FDA’s Proposed Changes to Nutrition Label Draws Widespread Attention

Story at-a-glance -

  • The US Food and Drug Administration (FDA) is proposing updates to the nutritional labels on processed foods and drinks
  • Packages that could be consumed in either one or multiple sittings will have to bear a “dual column” label, showing the nutrient information “per serving” and “per package,” side-by-side
  • Other proposed changes include the addition of “added sugars,” and suggested daily values (DV) for vitamin D and potassium, while DV for vitamins A and C would be removed
  • According to First Lady Michelle Obama, the guiding principle for the changes is to make it as easy as possible for you to check the label and “be able to tell whether it’s good for your family”
  • This is exactly why Americans want genetically engineered (GE) ingredients to be listed on the labeled as well. Identifying GE ingredients may be one of the most important factors for assessing wholesomeness

By Dr. Mercola

Have you ever grabbed a snack, looked at the list of ingredients, and thought, "Oh that's not so bad," only to later realize you actually just ate eight times the amount of sugar and calories you thought you were eating?

That's a problem the US Food and Drug Administration (FDA) says it will now try to correct, by altering the nutritional labels on processed foods.1, 2, 3 As reported by the Los Angeles Times:4

"Ever notice how an individual bag of chips will list the amount of calories per single serving, but not the amount for the entire bag? Chances are, you're going to finish the bag, and the new proposed nutrition labels will reflect that, with calorie information for the amount people will realistically eat."

If it goes through, it'll be the first time the nutritional label gets a major overhaul. Since the introduction of nutrition facts labels in 1993, the only major change was when declaring trans fat content became a requirement in 2006.

Proposed Changes to American Nutrition Labels

Packaged foods that are typically consumed in one sitting will now have to declare total calories and other nutrient data as one single serving. No more chip bags giving you nutritional data for what amounts to a dozen chip pieces.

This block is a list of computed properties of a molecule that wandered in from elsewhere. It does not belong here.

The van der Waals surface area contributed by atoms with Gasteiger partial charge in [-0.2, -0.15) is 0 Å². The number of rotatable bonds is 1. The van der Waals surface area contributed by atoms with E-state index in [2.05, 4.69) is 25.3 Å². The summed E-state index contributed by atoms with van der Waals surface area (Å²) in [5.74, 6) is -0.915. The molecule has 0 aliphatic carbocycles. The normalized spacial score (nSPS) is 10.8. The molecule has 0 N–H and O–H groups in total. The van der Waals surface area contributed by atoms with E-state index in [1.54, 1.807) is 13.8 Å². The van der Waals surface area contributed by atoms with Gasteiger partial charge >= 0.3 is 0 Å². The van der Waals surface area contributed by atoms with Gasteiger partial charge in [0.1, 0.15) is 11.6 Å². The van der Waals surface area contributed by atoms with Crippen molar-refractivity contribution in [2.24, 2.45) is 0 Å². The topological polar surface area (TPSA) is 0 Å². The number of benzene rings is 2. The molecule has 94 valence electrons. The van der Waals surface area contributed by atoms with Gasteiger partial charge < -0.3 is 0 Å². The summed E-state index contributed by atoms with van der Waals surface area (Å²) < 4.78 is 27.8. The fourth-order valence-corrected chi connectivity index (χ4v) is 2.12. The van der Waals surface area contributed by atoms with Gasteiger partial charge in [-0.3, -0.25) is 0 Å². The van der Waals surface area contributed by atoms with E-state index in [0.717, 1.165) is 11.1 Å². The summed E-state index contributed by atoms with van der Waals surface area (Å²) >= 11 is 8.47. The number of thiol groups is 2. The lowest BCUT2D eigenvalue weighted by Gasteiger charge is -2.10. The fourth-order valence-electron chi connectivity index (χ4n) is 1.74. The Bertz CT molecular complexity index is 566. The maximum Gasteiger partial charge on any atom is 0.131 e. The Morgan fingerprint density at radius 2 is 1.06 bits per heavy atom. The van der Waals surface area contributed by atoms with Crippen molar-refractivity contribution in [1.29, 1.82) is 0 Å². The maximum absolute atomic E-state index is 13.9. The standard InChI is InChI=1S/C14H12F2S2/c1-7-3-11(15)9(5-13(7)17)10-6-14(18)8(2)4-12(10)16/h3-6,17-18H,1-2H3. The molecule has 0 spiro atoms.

Larger packages that could be consumed in either one or multiple sittings will have to bear a "dual column" label, showing the nutrient information "per serving" and "per package," side-by-side. An FDA mockup of what this new dual column label might look like is shown below.

Nutrition Facts Dual Column Format


Source: FDA.gov


Other proposed changes include:

  • Boosting serving sizes to more realistically reflect how much an individual typically eats. For example, the current serving size for a pint of ice cream is four servings. The proposed serving size for a pint of ice cream would be two servings. Both 12 and 20 ounce bottled drinks would also be considered equal to one serving, as most people drink either size in one sitting
  • Adding a separate line for "added sugars," to let you know how much sugar has been added to the product, over and beyond naturally-occurring sugars
  • Decreasing the suggested daily value of sodium from 2,400 mg to 2,300 mg (the agency is also accepting comments on an even lower amount of 1,500 mg)
  • Removing the suggested daily value of vitamins A and C (as the FDA claims deficiencies in these vitamins are rare; they may still be listed on the label on a voluntary basis) and replacing them with suggested daily value of vitamin D and potassium (to combat widespread deficiencies in these nutrients)
  • Total fat, saturated fat, and trans fat will still be listed, but companies would no longer be required to list calories from fat. The FDA's rationale for this suggestion is that the type of fat you eat is more important than the amount.
  • Sadly this is a move in the wrong direction. Ideally, there should be a distinction between monounsaturated, saturated, and omega-6 and 3 fats. This would allow you to wisely choose beneficial fats. When seeking to reverse insulin resistance, a helpful strategy is to get anywhere from 50-85 percent of your daily calories in the form of healthful fats, which includes saturated fat but NOT trans fat or processed omega-6 fats.

Public Comment Period Open Until June 2

The FDA will accept public comments for 90 days. You can submit either electronic or written comments on the proposed rules until June 2, 2014. To do so, see the FDA's Proposed Changes to the Nutrition Facts Label page,5 and select the appropriate Comment Now button in the blue text box.

Once the rule is finalized, food manufacturers will have two years to comply with the new rules. Updating the label is expected to cost food companies around $2 billion.

Urgent Action Item: Oppose Banning 'Folate' Term on Label

I also want to alert you to two paragraphs snuck in on page 69 of the FDA's 109-page proposal that threatens your access to folate, a B vitamin that is critical for health. As reported by Alliance for Natural Health (ANH):6

"It's a sneak attack so quiet and unobtrusive that few people will even realize it's there. According to the guidance, the word "folate" will be banned from the Supplement Fact labels —only the term "folic acid" will be allowed.